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Is there anything more despicable than a politician with personal (taxpayer-financed!) security guards who wants to prevent other people from having the right of self defense? Mayor Daley of Chicago is a good example of this strange species (scientific name: hypocratus sleazious). The priceless John Lott looks at the evidence from Jamaica to show the idiocy of gun control:

With Chicago’s Mayor Daley again claiming that a gun ban is necessary to keep Chicagoans safe, Jamaica and other countries with gun bans might teach Americans a lesson. …every instance we have data for shows that when a ban has been imposed, murder rates rise. …Jamaica wasn’t always the extremely violent country that it is today (see the figure here). Jamaica experienced large increases in murder rates since enacting a handgun bans in 1974. Since the gun ban, Jamaica’s murder rate has soared to become one of the highest in the world, currently at least double that of other Caribbean countries. …Just as Mexico’s President Calderon showed last week, it is always easy for politicians to blame crime on guns. The crime data in Jamaica shows the same thing as the crime data in Chicago and Washington have shown. It is the law-abiding, good citizens, not the criminals, who are disarmed by gun bans.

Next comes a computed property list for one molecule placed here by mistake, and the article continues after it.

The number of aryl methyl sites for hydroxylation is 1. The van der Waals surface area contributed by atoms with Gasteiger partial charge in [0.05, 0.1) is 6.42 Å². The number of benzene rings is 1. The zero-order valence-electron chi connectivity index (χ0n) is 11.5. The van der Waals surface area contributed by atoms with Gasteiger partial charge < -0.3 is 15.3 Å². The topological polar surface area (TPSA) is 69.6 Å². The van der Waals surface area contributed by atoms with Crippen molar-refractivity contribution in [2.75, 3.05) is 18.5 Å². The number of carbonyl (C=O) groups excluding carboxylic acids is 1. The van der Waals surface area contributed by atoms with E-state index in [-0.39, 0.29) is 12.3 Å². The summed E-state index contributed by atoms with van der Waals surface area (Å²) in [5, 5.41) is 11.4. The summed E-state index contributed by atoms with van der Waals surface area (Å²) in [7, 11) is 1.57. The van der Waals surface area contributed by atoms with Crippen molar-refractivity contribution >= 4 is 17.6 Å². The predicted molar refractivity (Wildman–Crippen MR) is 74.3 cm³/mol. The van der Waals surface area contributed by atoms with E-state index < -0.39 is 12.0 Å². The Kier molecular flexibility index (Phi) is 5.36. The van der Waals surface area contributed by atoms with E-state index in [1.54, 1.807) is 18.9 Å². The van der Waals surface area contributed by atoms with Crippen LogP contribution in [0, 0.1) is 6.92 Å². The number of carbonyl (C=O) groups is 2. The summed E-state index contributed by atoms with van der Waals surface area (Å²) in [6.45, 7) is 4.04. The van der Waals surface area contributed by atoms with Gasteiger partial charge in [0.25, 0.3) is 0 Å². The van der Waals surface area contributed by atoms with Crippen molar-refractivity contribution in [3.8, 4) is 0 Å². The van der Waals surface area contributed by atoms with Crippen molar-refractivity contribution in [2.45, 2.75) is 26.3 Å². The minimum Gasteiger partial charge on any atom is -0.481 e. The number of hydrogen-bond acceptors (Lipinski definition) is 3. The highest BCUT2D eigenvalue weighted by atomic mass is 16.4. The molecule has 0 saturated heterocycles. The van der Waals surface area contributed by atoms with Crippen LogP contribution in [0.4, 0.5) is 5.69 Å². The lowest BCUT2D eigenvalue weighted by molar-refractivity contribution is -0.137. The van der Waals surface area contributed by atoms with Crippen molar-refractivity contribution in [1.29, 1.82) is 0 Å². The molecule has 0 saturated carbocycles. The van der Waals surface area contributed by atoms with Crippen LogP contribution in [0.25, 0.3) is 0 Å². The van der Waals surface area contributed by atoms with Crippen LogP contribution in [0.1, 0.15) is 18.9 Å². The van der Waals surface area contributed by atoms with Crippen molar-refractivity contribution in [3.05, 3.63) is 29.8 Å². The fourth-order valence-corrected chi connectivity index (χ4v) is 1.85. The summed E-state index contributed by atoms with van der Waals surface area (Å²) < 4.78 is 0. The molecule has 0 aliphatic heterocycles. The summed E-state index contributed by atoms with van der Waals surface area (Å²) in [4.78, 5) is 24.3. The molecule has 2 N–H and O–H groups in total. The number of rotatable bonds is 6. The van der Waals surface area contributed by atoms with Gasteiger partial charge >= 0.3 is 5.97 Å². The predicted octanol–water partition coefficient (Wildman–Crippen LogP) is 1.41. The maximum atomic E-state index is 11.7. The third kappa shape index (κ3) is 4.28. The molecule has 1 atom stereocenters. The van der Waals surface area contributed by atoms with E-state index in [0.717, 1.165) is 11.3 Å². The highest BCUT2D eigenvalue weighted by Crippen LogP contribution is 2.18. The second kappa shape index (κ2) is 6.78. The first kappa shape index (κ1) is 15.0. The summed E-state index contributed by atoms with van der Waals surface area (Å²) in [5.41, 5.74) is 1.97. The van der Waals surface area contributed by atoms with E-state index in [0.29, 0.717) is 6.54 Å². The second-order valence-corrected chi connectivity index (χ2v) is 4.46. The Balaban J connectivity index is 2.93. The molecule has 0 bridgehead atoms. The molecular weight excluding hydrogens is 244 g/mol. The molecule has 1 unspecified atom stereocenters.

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Any guesses how many bureaucrats took how many years to concoct this recipe?

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Americans should not get too smug about the troubles in Europe because the Bush-Obama policies of wasteful spending are bringing us down the same path. The latest evidence comes from a well-researched article about personal income in USA Today showing that the share from private paychecks fell to a record low and the share from government handouts reached a record high. As Veronique de Rugy of the Mercatus Center points out in her quote, this is the pattern that led to fiscal disaster in Greece: